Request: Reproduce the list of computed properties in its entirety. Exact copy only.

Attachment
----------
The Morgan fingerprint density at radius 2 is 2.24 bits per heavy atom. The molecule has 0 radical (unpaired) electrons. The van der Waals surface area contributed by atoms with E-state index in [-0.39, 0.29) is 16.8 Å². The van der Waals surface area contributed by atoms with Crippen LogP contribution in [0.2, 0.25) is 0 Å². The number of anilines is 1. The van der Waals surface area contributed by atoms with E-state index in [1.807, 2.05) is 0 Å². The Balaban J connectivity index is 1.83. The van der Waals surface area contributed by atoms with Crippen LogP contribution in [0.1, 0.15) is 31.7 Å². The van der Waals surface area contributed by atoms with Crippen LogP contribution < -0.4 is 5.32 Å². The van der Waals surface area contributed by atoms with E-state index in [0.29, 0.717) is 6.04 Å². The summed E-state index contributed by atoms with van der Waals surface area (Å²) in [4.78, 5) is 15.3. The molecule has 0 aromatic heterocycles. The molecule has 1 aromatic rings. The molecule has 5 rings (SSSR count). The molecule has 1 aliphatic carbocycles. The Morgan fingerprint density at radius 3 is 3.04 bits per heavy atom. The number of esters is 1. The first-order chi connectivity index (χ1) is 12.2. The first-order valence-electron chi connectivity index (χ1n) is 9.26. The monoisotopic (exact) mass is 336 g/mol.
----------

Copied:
The Morgan fingerprint density at radius 2 is 2.24 bits per heavy atom. The molecule has 0 radical (unpaired) electrons. The van der Waals surface area contributed by atoms with E-state index in [-0.39, 0.29) is 16.8 Å². The van der Waals surface area contributed by atoms with Crippen LogP contribution in [0.2, 0.25) is 0 Å². The number of anilines is 1. The van der Waals surface area contributed by atoms with E-state index in [1.807, 2.05) is 0 Å². The Balaban J connectivity index is 1.83. The van der Waals surface area contributed by atoms with Crippen LogP contribution in [0.1, 0.15) is 31.7 Å². The van der Waals surface area contributed by atoms with Crippen LogP contribution < -0.4 is 5.32 Å². The van der Waals surface area contributed by atoms with E-state index in [0.29, 0.717) is 6.04 Å². The summed E-state index contributed by atoms with van der Waals surface area (Å²) in [4.78, 5) is 15.3. The molecule has 0 aromatic heterocycles. The molecule has 1 aromatic rings. The molecule has 5 rings (SSSR count). The molecule has 1 aliphatic carbocycles. The Morgan fingerprint density at radius 3 is 3.04 bits per heavy atom. The number of esters is 1. The first-order chi connectivity index (χ1) is 12.2. The first-order valence-electron chi connectivity index (χ1n) is 9.26. The monoisotopic (exact) mass is 336 g/mol.